Flanked by GOP legislative leaders and his Energy Commissioner Jared Chicoine, Gov. Chris Sununu announced a $60 million utility bill relief package and pushed back on Democratic attempts to blame him for coming rate increases.

“That’s insane. That’s absolutely crazy talk,” Sununu said.

Sununu’s plan includes a one-time $100 dollar grant to some 600,000 electric ratepayers paid for with $60 million in state money to hit sometime this fall. Because the funding comes from the state surplus, legislative action is required. Both state Senate President Chuck Morse (R-Salem) and Speaker of the House Sherman Packard (R-Londonderry) indicated the GOP-majority legislature is on board.

Sununu’s announcement comes amid news of massive electricity rate hikes — perhaps 50 percent or more — from Eversource and Liberty Utilities.

Sununu began his announcement by blasting the Biden administration’s energy policies which he said have added to the record-high energy prices in New Hampshire and across the U.S.

“On Day One, the Biden administration made their progressive agenda on stopping oil and fossil fuels in America very clear,” Sununu said. “With the stroke of a pen and an executive order, they stopped the Keystone Pipeline.

“Since that day, our country has seen a doubling of prices for gasoline and diesel. When you account for the unprecedented spending coming out of D.C. that has unleashed record inflation, the uncertainty in the energy market, the war in Ukraine, the price of natural gas that’s surging — this is hitting everyone,” Sununu said.

Sununu’s proposals include both state funding for the direct $100 credits as well as federal funding for increased aid to families already eligible for subsidies through the Low Income Home Energy Assistance Program (LIHEAP). He is also adding another $7 million in state funds to New Hampshire’s Electric Assistance Program (EAP), which provides eligible customers with a discount on their monthly electric bills ranging from 8 percent to 76 percent, depending on income and size of household.

“Because of these very high rates, this program is at risk of being depleted,” Sununu said. “So we’re asking to move forward with an additional $7 million of our state surplus funds.”

Granite State Democrats have been trying to link the coming utility rate hikes to Sununu’s vetoes of green energy proposals over the past five years.

“Today’s rate increase is a policy failure years in the making,” Democratic gubernatorial candidate Sen. Tom Sherman said in a press release. “Chris Sununu has repeatedly vetoed bipartisan clean energy initiatives that would shift our reliance off of fossil fuels and increase our investments in clean energy.”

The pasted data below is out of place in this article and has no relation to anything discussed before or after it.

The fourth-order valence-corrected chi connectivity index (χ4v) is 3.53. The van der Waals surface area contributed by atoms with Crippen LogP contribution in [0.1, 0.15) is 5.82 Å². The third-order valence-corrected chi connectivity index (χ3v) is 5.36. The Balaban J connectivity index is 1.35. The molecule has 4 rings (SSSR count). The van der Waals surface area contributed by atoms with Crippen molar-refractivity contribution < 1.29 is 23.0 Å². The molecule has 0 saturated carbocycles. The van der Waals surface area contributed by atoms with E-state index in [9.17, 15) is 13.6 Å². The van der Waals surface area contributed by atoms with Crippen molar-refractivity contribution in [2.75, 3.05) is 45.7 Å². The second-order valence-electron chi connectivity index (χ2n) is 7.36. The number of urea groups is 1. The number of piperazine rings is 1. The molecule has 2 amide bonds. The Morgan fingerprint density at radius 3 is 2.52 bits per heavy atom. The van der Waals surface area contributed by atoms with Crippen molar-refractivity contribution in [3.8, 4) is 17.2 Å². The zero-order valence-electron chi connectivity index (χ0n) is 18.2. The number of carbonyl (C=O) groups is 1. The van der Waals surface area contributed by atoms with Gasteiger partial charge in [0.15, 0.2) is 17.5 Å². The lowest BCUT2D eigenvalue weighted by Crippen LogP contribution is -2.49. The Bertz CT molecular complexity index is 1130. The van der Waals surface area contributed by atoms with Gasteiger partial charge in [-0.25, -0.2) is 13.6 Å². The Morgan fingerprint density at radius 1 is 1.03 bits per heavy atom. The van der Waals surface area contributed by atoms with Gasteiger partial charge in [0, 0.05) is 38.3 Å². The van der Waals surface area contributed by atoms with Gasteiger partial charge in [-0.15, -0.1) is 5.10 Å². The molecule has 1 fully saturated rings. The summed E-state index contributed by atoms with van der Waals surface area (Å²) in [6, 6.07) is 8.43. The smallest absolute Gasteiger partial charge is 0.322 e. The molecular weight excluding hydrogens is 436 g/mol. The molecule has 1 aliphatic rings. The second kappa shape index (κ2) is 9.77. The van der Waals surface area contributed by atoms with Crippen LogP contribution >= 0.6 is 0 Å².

Sherman also claims the Public Utilities Commission could prevent the rate hikes from occurring. According to multiple sources, including Consumer Advocate Donald Kreis, that claim is false.

Asked if the commission is “Sununu’s PUC” as Democrats claim, Sununu laughed. “Oh, Lord no.”

On Wednesday, Sununu knocked down what he called “insane” attacks from Democrats that he is responsible for higher utility bills. He laid out a litany of the energy proposals he has vetoed or blocked since becoming governor, all of which would have increased consumer costs.

“One of the biggest issues to hit us just a few years ago was the TCI, the Transportation Climate Initiative. It was touted by Democrats in Massachusetts and all across New England,” Sununu said. “I stood up on Day One and stopped it. That would have been a 17-cent gasoline tax increase, taking another $130 million out of the pockets of individuals in our state alone, every time they filed up their tanks.”

Sununu also pointed to his veto of a proposed utility-bill bailout for wood-burning biomass energy facilities owned by out-of-state companies (“that saved us about $23 million a year”) and Democratic attempts to take away the Regional Greenhouse Gas Initiative rebates currently going to ratepayers.

Most significantly, Sununu said, “in 2020, Democrats in the legislature proposed raising the state’s Renewable Portfolio Standard to 56 percent. That would’ve cost our citizens literally hundreds of millions of dollars over and above what they’re already paying in very high electricity rates.”

Sherman declined to respond to a request for comment, and he failed to provide any data to back up his claims about the impact of his green energy policies on current utility rates. However, the New Hampshire Democratic Party released a statement giving credit for Sununu’s $60 million rate relief plan to the federal delegation. It claimed the state’s current surplus is “the result of federal funds secured by Sen. Shaheen, Sen. Hassan, Congresswoman Kuster, and Congressman Pappas.”

In fact, the state’s surplus is a result of record income from state revenue sources. As of May 2022, the Sununu administration had collected $406 million more than projected in the two-year state budget passed last year.

“We’ve managed our economy really well here. We have a large surplus here, and that allows us to move forward and make these investments to help individuals on the ratepayer level,” Sununu said.